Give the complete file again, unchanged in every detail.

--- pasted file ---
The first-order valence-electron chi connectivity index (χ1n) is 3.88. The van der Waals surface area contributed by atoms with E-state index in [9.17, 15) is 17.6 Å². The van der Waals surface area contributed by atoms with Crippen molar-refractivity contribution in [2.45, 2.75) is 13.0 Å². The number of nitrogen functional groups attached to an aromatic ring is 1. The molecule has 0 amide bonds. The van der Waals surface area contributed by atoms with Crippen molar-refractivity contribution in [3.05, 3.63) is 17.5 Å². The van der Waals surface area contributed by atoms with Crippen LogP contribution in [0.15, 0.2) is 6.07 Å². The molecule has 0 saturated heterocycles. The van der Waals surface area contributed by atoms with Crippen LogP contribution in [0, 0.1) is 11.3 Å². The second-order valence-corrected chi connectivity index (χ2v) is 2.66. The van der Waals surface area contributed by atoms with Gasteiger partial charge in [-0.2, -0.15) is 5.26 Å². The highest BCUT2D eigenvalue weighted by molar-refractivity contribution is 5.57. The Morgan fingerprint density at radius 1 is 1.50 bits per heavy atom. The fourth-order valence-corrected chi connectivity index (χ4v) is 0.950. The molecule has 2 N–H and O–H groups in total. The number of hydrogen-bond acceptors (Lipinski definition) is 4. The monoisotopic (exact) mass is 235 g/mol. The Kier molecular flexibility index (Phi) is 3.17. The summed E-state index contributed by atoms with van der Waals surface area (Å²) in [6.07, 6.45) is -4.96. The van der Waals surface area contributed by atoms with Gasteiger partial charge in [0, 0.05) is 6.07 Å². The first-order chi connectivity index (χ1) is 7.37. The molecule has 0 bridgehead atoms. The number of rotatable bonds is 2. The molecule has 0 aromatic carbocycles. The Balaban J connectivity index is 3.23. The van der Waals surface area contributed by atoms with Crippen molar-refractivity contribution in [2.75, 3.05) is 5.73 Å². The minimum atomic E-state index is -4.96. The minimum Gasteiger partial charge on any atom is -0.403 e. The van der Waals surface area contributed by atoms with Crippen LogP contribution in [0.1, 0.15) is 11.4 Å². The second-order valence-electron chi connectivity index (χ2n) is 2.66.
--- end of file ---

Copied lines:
The first-order valence-electron chi connectivity index (χ1n) is 3.88. The van der Waals surface area contributed by atoms with E-state index in [9.17, 15) is 17.6 Å². The van der Waals surface area contributed by atoms with Crippen molar-refractivity contribution in [2.45, 2.75) is 13.0 Å². The number of nitrogen functional groups attached to an aromatic ring is 1. The molecule has 0 amide bonds. The van der Waals surface area contributed by atoms with Crippen molar-refractivity contribution in [3.05, 3.63) is 17.5 Å². The van der Waals surface area contributed by atoms with Crippen LogP contribution in [0.15, 0.2) is 6.07 Å². The molecule has 0 saturated heterocycles. The van der Waals surface area contributed by atoms with Crippen LogP contribution in [0, 0.1) is 11.3 Å². The second-order valence-corrected chi connectivity index (χ2v) is 2.66. The van der Waals surface area contributed by atoms with Gasteiger partial charge in [-0.2, -0.15) is 5.26 Å². The highest BCUT2D eigenvalue weighted by molar-refractivity contribution is 5.57. The Morgan fingerprint density at radius 1 is 1.50 bits per heavy atom. The fourth-order valence-corrected chi connectivity index (χ4v) is 0.950. The molecule has 2 N–H and O–H groups in total. The number of hydrogen-bond acceptors (Lipinski definition) is 4. The monoisotopic (exact) mass is 235 g/mol. The Kier molecular flexibility index (Phi) is 3.17. The summed E-state index contributed by atoms with van der Waals surface area (Å²) in [6.07, 6.45) is -4.96. The van der Waals surface area contributed by atoms with Gasteiger partial charge in [0, 0.05) is 6.07 Å². The first-order chi connectivity index (χ1) is 7.37. The molecule has 0 bridgehead atoms. The number of rotatable bonds is 2. The molecule has 0 aromatic carbocycles. The Balaban J connectivity index is 3.23. The van der Waals surface area contributed by atoms with Crippen molar-refractivity contribution in [2.75, 3.05) is 5.73 Å². The minimum atomic E-state index is -4.96. The minimum Gasteiger partial charge on any atom is -0.403 e. The van der Waals surface area contributed by atoms with Crippen LogP contribution in [0.1, 0.15) is 11.4 Å². The second-order valence-electron chi connectivity index (χ2n) is 2.66.